Co-working Spaces, Collaborative Practices and Entrepreneurship

Collaborative work practices are being transformed through the growth of co-working in urban third spaces, makerspaces, fab labs, incubators, accelerators and digital labs. This paper is based on a 2-year project carried out by a network of academics and practitioners interested in new work practices in the collaborative economy, focusing particularly on collaborative workspaces. We concentrate on the relationships between collaboration and these new work practices according to three levels, individual, community and societal, highlighting their spatial and temporal dimensions. Our results indicate that: boundaries between waged employment and entrepreneurship are not rigid; individuals not only suffer from stress in traditional organisations but also of boredom; new collaborative practices imply rethinking their own competences and prospects, often leading to fundamental life changes; co-working communities can provide collective meaning, crucial to supporting these transformations; they can be orientated towards practice, professional identity, and emotional support to address loneliness and sense-making; public discourses about entrepreneurship and innovation and territorial policies are not clearly linked to innovative practices in collaborative spaces. We conclude that there is need for better coordination between public actors and collaborative communities which should be seen at the heart of economic, educational, industrial and cultural policies targeting the city, aiming at collaborating and sharing.

Reference:

Nathalie Mitev, François-Xavier de Vaujany, Pierre Laniray, Amélie Bohas, Julie Fabbri. 2019. Co-working Spaces, Collaborative Practices and Entrepreneurship. In: Riemer K., Schellhammer S., Meinert M. (eds) Collaboration in the Digital Age: How Technology Enables Individuals, Teams and Businesses, Progress in IS. Springer, Cham, 15-43, first published 20 July 2018: https://link.springer.com/chapter/10.1007%2F978-3-319-94487-6_2

2018-09-13T14:59:37+00:00 By |

About the Author:

Julie Fabbri
I am an Assistant Professor in Innovation and Strategic Management at emlyon business school and a Research Fellow at the Management Research Center (i3-CRG) of Ecole polytechnique.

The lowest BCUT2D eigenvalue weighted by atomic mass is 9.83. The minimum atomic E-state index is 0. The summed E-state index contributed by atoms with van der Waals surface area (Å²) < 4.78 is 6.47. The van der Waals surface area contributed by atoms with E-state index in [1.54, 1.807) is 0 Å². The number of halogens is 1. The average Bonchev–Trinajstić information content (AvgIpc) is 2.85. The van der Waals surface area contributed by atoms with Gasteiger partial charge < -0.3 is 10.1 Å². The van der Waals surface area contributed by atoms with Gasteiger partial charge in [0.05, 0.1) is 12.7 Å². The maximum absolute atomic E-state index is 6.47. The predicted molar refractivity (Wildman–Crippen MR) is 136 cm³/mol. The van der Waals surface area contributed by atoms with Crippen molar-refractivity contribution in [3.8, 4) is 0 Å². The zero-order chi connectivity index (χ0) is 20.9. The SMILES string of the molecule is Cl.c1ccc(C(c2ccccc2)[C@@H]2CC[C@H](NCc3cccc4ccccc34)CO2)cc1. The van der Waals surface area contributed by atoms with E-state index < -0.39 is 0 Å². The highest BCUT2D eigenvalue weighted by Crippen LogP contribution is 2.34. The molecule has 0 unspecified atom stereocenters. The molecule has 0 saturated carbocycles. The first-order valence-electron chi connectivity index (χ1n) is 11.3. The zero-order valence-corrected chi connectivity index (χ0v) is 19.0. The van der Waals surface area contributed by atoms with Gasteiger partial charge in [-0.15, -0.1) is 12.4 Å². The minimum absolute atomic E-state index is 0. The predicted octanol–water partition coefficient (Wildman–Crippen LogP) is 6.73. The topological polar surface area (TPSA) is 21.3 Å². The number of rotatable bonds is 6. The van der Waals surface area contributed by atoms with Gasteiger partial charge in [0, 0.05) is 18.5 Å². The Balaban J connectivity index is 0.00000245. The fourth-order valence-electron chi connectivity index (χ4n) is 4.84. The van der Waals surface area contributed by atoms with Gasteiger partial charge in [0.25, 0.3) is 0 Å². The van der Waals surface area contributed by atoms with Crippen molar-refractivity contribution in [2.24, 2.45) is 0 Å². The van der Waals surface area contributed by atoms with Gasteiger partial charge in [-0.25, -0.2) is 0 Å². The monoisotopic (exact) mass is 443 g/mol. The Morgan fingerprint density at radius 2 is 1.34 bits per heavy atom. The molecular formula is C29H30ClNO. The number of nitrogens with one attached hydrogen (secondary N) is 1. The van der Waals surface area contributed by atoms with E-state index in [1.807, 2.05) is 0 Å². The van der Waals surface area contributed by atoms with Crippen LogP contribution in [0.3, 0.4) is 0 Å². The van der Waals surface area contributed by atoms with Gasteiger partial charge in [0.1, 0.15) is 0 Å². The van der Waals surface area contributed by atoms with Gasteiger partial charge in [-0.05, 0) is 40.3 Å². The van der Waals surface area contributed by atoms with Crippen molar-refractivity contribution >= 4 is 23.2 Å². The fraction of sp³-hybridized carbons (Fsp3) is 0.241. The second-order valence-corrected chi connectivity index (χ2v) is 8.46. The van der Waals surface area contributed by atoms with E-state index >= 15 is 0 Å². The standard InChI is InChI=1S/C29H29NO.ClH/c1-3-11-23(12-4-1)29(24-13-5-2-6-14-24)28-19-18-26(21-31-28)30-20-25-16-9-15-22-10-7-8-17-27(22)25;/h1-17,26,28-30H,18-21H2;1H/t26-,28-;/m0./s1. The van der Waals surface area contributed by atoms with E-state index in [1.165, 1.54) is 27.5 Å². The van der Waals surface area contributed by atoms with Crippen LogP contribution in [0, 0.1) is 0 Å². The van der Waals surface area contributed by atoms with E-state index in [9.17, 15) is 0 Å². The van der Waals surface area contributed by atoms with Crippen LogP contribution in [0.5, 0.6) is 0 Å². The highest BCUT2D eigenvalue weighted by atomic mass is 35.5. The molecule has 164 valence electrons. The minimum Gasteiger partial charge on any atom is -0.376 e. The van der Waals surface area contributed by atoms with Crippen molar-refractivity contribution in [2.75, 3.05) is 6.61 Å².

I am interested in the synergies between space and organization in the context of innovation. My research activities focused on the intersection between the recent spatial turn in the management and organization theory literature and the empirical phenomenon of the rise of new inter-company & collaborative spaces (e.g. innovation lab, makerspace, fab lab, hacker space, living lab). I have completed a doctoral degree (2015) on intra- and inter-organizational dynamics within coworking spaces for innovative entrepreneurs. My main research projects deal with the materiality of organizations, open innovation management, and collective learning dynamics.

I am one of the co-founders and Vice-President of the international research network RGCS (Research Group on Collaborative Spaces – Paris, London, Montreal, Barcelona, Berlin, Amsterdam, Roma), dealing with new work practices and workplace transformations in the context of the sharing and peer-to-peer economy. RGCS explores collaborative spaces, collaborative communities, and collaborative movements. It covers the managerial, social, political, digital, spatial, and temporal dimensions of coworking, DIY, and hacking practices.

Prior to joining emlyon Business School, I was General Secretary of the i7 Institute for Innovation & Competitiveness at ESCP Europe Business School (2011-2014), and then Research Fellow at the Innovation Management Chair of Ecole polytechnique (2015-2016).

I am also tutoring some startups (e.g. MakerTour, NoïTour, EdTech World Tour), advising some collaborative spaces (e.g. Volumes – a coworking/making/fooding space; Liberty Living Lab – a civic-tech space), and large French companies (e.g. Orange, Valeo) on their innovation labs, open innovation and user-centric management processes (e.g. crowdsourcing, design thinking).

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